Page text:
State Bank and Trust Co. is having an identity crisis.
In a deal that became the talk of the industry, the tiny bank in Macon, Ga., bought six failures one fateful Friday last July, catapulting its asset size from $36 million to $2.5 billion overnight.
The challenge now is to pump up its name recognition to a level more befitting of its heft, and a new branding campaign aims to do just that.
"We're the fourth-largest bank based in Georgia, but as a practical matter we're only nine months old," says Joe Evans, who became the chairman and chief executive officer at State as part of its transformative deal.
Two of the four television spots in the campaign showcase employees. The spots, shot in black and white, depict a photographer snapping away in a studio, as the employees pose with their favorite things. One woman has an armful of shoes, another a box of chocolates. Others get their pictures taken with a pearl necklace, a fishing rod or a stack of books.
"You know that one special something you absolutely cannot imagine living without?" asks a male voice-over. "We want to be that bank." The spots close with the bank name and the tag line, "Absolutely."
Tim Pannell, the president and CEO of Financial Marketing Solutions in Franklin, Tenn., says creating a campaign for State presented unique challenges. Nearly all of its employees and customers went through a failure and came on board involuntarily. So getting them excited about being part of State is critical.
Pannell says the upbeat campaign aims to counter the negativity directed at the banking industry in general. One way the television spots help with this is by getting people to relate to State employees on a personal level.
"She loves chocolate; you love chocolate. He loves fishing; you love fishing," Pannell says. "We wanted to bring that human element so people would not see this as a bank to be angry with, but they would see people they know living real lives with the same values they have."
All the employees also have a "brand card" at their desks, displaying a picture of themselves with that one thing they can't live without.
Rick Chiorando, the chief creative officer at the ad agency Austin & Williams in Hauppauge, N.Y., says he likes the way State is positioning itself.
"While there are way too many banks playing the 'yes' card, State Bank took it to the next level with the one word tag line 'Absolutely.' It's a feel-good, positive word that many consumers are not hearing in this down economy," Chiorando says. "It dovetails well with the softer, more approachable, black-and-white photography that personalizes their bankers."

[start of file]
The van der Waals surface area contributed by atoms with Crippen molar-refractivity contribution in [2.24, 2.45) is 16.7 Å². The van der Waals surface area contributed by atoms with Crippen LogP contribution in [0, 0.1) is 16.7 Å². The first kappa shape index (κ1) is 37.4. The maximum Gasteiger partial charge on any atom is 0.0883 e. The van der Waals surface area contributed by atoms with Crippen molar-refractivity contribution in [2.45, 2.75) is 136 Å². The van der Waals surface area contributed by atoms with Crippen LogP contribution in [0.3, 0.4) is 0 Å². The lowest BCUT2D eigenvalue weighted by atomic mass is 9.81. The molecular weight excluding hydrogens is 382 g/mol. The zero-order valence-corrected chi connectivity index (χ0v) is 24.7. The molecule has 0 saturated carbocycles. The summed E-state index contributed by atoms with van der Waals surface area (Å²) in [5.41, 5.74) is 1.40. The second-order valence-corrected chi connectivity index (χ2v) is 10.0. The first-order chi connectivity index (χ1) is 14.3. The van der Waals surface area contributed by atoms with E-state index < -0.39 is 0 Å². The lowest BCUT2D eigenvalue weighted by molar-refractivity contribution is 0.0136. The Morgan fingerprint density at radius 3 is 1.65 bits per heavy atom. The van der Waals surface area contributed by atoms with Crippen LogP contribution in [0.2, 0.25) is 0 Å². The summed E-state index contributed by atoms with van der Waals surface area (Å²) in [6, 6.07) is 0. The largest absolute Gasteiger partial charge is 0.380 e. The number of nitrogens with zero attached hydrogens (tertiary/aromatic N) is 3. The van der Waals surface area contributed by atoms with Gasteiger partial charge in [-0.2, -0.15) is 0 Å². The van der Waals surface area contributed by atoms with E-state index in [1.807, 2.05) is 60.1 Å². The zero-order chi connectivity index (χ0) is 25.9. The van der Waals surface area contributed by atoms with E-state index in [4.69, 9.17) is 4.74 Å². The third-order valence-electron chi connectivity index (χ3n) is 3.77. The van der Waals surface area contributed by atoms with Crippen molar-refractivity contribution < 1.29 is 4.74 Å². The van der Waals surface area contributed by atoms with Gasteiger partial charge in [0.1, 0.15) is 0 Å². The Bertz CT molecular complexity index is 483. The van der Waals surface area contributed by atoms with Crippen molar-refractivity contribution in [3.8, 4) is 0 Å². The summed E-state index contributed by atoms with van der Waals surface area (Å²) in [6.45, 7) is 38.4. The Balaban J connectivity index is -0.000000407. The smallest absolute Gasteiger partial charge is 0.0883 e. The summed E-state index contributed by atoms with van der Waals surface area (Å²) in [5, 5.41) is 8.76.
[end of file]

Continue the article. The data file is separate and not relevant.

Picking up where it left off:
Georgia is among the states with the most bank failures, and Pannell says he wanted to convey the hopefulness and excitement at State, which is supercapitalized and actively lending.
State has three times as much capital as regulators require, even after buying two more failed banks in December. Its summer deal included a $300 million infusion led by Evans and the management team he brought with him.
Evans says State is eager to do more deals. He would consider failed, struggling or healthy institutions.
But he also expects strong organic growth, since so many competitors are hobbled and the bankers at State are veterans in the market area. His team previously worked together at the $1.8 billion-asset Flag Financial Corp. in Atlanta, which was sold to RBC Centura Banks Inc. for $456 million in 2006.
“We find ourselves in a unique set of circumstances where our bankers are much better known than our bank,” Evans says.
As the branding effort began, switching to a new bank name got little consideration. Some might call the name generic—and 31 others in Georgia have "State Bank" as part of their names too—but Evans is unfazed.
"We're not glitzy people and State Bank just sounded like an appropriately nonglitzy name for us," he says. "The more we thought about it, it just started to feel good like an old shoe."